January 6, 2012


Is democracy finally coming to Burma?: With elections and the release of Aung San Suu Kyi and other political prisoners, Burma's brutal military regime seems to be loosening its grip. But can the generals be trusted? (Jason Burke, 1/05/12, guardian.co.uk)

Things started to change in March 2010 with the appointment of the civilian government. Few analysts can say exactly why the notorious Than Shwe decided on this move. Some argue that the motivation was purely economic, as only improved relations with the west will allow Burma to join the ranks of the Asian tiger economies. Others point to a resentment at China's growing role in the country. Nay Zin Latt, the political adviser to the president, says that the decision was simply the result of a realisation that "for capitalism and the free market to flourish, democracy was necessary".

"We need western investment, technical knowledge, the art of management. If the country doesn't grow economically then there will be big problems, big unrest. The people with Mercedes cars won't be able to drive them around the streets!" Latt explained.

Aung San Suu Kyi, or "The Lady" as she is known locally, was released from house arrest in November 2010 and elections that she and her party, the National League for Democracy, boycotted, were held the same month. These were deeply flawed but many were surprised that they were held at all. The release of Aung San Suu Kyi, who won the Nobel peace prize in 1991 after the regime cancelled elections that her party had won, was seen as extraordinary.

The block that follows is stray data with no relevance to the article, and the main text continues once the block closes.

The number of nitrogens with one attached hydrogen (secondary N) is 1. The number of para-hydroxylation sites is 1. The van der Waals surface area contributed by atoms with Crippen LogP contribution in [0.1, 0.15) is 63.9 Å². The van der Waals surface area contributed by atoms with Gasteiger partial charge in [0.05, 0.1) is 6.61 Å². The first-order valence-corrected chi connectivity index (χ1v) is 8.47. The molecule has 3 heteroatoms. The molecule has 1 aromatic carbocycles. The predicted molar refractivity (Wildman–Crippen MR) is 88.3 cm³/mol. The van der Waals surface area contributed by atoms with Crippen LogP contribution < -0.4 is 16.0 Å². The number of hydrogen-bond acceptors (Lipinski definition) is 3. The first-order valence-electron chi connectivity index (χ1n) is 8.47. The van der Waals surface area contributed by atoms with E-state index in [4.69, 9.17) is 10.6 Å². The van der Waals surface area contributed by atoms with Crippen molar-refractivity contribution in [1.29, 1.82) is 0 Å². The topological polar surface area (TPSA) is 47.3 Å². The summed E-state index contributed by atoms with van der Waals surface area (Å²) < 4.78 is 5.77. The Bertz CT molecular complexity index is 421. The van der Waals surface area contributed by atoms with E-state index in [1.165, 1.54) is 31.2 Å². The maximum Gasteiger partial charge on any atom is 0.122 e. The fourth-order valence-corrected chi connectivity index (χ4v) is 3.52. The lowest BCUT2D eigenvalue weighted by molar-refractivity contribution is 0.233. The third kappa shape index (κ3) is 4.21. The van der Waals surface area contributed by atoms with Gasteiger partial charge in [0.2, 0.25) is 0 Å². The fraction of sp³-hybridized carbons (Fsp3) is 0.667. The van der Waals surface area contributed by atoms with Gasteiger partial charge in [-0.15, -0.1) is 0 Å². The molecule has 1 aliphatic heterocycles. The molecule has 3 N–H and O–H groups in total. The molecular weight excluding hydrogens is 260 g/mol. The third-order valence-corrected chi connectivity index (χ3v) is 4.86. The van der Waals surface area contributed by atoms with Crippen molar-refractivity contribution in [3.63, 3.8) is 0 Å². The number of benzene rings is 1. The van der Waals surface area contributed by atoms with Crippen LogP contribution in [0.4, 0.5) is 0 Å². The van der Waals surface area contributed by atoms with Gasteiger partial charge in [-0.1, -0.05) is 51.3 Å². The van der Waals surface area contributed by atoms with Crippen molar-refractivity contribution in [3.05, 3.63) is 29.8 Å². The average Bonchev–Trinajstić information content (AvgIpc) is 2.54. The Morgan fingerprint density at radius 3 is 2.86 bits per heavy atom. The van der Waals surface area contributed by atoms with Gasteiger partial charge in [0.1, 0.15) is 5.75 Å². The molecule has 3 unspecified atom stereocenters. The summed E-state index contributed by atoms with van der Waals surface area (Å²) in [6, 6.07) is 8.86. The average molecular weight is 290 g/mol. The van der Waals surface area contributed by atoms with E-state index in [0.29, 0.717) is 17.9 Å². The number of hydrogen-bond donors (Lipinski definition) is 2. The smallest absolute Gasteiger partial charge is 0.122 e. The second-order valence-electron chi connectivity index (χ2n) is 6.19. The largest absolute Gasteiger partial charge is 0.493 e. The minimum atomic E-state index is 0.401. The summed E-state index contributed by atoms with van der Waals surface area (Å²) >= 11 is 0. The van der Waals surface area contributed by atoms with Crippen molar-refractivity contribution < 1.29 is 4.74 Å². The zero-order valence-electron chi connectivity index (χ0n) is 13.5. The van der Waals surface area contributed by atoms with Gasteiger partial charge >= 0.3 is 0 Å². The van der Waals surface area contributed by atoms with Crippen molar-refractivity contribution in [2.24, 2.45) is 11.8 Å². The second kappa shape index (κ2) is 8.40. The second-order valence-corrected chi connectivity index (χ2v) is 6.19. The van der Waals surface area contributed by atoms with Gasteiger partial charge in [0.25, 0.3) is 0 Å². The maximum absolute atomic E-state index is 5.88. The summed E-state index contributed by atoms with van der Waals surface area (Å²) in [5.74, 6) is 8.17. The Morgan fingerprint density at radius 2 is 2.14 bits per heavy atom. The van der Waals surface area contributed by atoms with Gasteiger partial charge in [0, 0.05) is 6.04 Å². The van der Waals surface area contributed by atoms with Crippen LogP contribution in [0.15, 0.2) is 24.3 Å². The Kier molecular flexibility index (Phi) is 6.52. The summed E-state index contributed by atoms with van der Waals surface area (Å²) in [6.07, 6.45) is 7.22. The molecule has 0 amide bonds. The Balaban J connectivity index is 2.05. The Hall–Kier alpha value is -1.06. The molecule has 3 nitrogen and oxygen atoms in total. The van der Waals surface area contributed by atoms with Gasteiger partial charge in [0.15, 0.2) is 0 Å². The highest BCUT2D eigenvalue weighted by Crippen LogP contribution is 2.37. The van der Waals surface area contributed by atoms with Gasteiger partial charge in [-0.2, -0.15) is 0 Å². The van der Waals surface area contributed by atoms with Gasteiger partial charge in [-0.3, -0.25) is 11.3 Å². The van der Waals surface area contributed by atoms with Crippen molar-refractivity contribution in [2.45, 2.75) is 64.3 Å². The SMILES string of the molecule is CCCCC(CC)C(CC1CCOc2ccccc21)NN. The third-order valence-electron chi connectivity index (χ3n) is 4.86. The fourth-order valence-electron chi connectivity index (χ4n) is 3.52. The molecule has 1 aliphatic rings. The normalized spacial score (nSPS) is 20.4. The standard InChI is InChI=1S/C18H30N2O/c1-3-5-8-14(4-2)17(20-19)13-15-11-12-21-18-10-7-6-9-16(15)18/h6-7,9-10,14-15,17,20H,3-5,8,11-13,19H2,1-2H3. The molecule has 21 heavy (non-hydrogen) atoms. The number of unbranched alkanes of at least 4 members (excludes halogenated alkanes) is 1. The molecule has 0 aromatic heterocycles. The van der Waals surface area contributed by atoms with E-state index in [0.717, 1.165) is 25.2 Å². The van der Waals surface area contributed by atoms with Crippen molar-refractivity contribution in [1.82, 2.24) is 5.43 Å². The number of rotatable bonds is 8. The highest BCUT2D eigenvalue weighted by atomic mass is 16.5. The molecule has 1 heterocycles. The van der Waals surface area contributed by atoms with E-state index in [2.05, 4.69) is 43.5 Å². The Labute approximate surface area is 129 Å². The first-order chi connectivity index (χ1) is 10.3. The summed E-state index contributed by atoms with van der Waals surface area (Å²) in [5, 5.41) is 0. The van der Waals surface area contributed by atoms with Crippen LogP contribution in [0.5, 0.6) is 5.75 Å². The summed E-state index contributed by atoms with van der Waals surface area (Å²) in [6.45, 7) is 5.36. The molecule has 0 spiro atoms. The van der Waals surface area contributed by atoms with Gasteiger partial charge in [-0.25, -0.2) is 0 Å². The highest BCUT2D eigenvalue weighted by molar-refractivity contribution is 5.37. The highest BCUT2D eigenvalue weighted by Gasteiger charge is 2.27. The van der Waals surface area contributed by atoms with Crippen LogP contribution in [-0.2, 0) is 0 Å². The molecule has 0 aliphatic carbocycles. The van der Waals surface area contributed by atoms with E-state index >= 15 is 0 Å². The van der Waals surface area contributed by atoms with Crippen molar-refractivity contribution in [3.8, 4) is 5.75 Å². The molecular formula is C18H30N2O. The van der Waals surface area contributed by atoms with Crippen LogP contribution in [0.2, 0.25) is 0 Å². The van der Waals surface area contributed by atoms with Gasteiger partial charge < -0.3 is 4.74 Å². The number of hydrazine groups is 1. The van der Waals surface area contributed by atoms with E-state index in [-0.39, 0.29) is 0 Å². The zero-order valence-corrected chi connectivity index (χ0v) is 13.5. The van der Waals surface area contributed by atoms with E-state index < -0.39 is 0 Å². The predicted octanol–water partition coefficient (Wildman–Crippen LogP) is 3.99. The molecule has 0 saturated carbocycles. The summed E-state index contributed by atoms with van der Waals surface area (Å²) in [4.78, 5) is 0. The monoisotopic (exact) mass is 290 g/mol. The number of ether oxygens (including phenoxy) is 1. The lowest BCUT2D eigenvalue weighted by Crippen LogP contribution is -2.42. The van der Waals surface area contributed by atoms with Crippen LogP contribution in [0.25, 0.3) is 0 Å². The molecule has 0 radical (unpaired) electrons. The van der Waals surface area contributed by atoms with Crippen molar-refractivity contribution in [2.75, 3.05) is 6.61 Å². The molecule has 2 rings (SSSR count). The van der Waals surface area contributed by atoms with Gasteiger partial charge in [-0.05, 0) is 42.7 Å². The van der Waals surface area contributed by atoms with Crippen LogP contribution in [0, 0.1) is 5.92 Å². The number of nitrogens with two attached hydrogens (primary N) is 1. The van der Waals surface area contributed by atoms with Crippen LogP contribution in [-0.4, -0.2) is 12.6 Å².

Since then there have been other reforms. Many, such as new labour laws or legislation allowing protests, have had little practical effect on the ground. Others have had more impact. A handful of foreign journalists have been allowed in, surveillance of democratic activists is marginally lighter and work on a very unpopular Chinese-funded dam project, which would have generated huge amounts of cash for the regime while displacing tens of thousands of locals, has been suspended.

Local journalists have tracked the reforms through the degree of censorship to which they are subjected. "Before, printing any image of Aung San Suu Kyi was unthinkable. Then we could use pictures of her on the inside pages no bigger than 5 x 7in. Then suddenly we could put them on the front page," said Thi Ha Saw, editor of the Myanma Dana magazine.

It is not just the press. As all visiting reporters have remarked, there are posters of the Lady now on sale on street corners and her picture on mobile phones, walls and cars. The latest development is that Aung San Suu Kyi herself will lead her party in contesting byelections in the late spring. This is a risky and controversial decision that risks fracturing the fragile unity of the democratic campaigners in Burma. It will almost certainly result in the NLD entering parliament in some numbers - even if they will still be heavily outnumbered by soldiers in the assembly.

Posted by at January 6, 2012 6:39 AM

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